In March last year, the World Economic Forum (WEF) launched the fifth edition of their Energy Transition Index (ETI), ranking 115 economies on how well they are able to balance energy security and access with environmental sustainability and affordability. The report considered both, the current state of the countries’ energy systems as well as their readiness to adapt to future energy needs.
Six ASEAN countries came into focus based on their performance in the ETI: Thailand, Singapore, Malaysia, Indonesia, Vietnam and the Philippines.
In the case of Thailand, the country improved on all three dimensions of the energy triangle which is made up of security and access, environmental stability, and economic development and growth. Thailand also improved on transition readiness.
Despite being a net energy importer, Thailand scored high in the energy access and security dimension due to its well-diversified sources of energy. Its scores, however, are challenged by a combination of high wholesale gas prices and energy subsidies as a percentage of its gross domestic product (GDP).
Singapore – with an ETI ranking of 13 – is the highest-ranking country within the ASEAN region. It comes as no surprise that this is driven by high scores in ‘transition readiness’ which the WEF puts down to many years of stable policies, strong institutions, a strong governance framework and transparency along with a culture of innovation and modern infrastructure which enables the energy transition.
Unfortunately, for performance, Singapore scores lower due to the structural challenge of being a net energy importer with high concentration of fossil fuels (particularly gas) which impacts its performance across the energy access and security dimension. Dominance of fossil fuels has also impacted the dimension of environmental sustainability, where Singapore has high carbon dioxide (CO2) emissions on per capita basis and a very small share of renewables.
Malaysia brings home the prize for the highest-ranking country in the emerging and developing Asian region. Its energy access and security scores are also among the top 15 out of the 115 countries analysed in the ETI. This is the result of its high electrification rate, low usage of solid fuels, diversity of its fuel mix and high quality of electricity supply.
However, on the environmental front, both its carbon intensity and per capita carbon emissions are over 20 percent above the global average, giving the country a lower score for this dimension. Malaysia also scores high in transition readiness due to strong regulations and political commitment, a culture of innovation and high scores on the human capital front. Yet, its readiness for transition is challenged by the current energy system structure with high energy demand (on per capita basis) and the high share of coal in its electricity fuel mix.
Indonesia is heavily impacted by energy subsidies. On the environmental front, the country does relatively well with low energy intensity. Its energy access and security dimension, however, is reduced primarily due to relatively high solid fuel use by the population. As for readiness, the country’s key challenges are in coverage of energy efficiency policies, perception of rule of law, investment freedom and high share of coal in the power generation mix.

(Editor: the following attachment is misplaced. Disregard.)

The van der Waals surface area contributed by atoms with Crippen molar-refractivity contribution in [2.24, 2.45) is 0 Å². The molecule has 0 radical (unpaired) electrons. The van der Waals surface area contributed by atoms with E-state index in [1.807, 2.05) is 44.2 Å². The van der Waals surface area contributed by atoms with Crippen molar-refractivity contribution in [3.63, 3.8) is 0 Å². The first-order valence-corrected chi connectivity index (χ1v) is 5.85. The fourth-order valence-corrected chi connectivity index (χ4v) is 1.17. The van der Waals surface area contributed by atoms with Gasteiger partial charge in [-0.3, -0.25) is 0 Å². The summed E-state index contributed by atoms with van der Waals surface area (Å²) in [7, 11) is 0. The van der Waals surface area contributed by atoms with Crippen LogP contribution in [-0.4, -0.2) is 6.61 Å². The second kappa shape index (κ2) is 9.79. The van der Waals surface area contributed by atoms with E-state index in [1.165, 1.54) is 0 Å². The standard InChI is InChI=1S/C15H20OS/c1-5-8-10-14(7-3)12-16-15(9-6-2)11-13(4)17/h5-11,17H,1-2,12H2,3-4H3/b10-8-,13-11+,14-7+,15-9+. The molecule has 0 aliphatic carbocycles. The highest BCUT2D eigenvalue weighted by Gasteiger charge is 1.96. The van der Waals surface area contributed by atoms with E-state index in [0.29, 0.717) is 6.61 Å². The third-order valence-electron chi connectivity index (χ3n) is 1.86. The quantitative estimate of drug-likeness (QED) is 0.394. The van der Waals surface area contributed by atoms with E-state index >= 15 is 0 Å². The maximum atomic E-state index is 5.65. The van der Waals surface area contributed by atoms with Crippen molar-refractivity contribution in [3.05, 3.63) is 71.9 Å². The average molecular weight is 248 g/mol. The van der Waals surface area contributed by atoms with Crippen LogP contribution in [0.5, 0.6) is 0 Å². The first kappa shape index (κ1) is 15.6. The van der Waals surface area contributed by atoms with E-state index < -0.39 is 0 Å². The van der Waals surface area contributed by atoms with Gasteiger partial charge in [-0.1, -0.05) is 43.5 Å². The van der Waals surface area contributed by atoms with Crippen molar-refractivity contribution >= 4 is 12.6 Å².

Vietnam scores low in the environmental sustainability dimension resulting from a high level of air pollutants, high energy intensity and a carbon-intensive energy system. On the energy access and security dimension, it is challenged due to the relatively high percentage of solid fuels used by the population. Vietnam’s energy transition challenges include relatively weaker institutions, a low level of investment freedom, and a low quality of transportation infrastructure.
In the Philippines, the WEF noted that the high prices of electricity there is driven by taxation and a Feed-in Tariff (FiT) structure that was used to incentivise renewables.
The good news is that the high penetration of renewables has balanced out the presence of large coal-based power generation and positively impacted the diversity of power supply in the country. Unfortunately, the country continues to face challenges in the energy access and security dimension due to the low quality of power supply, a relatively low electrification rate and high percentage of solid fuels usage.
On the transition readiness front, the Philippines has made ambitious nationally determined contributions (NDC) pledges despite having a low carbon footprint with 70 percent targeted reduction in CO2 by 2030. However, its readiness score is challenged by negative perceptions around institutions and governance, low scores in access to credit indicators, weak transportation infrastructure and a high share of coal in its power generation fleet.
As fossil fuels deplete and newer technologies emerge that cater to renewable energy sources, energy transition is an inevitability. The future of energy transition is an especially important area for ASEAN because urbanisation, industrialisation, and rising living standards continue to drive increases in energy demand. ASEAN, though still very much fossil-dependent, sees the importance of transitioning and is making an effort to do so.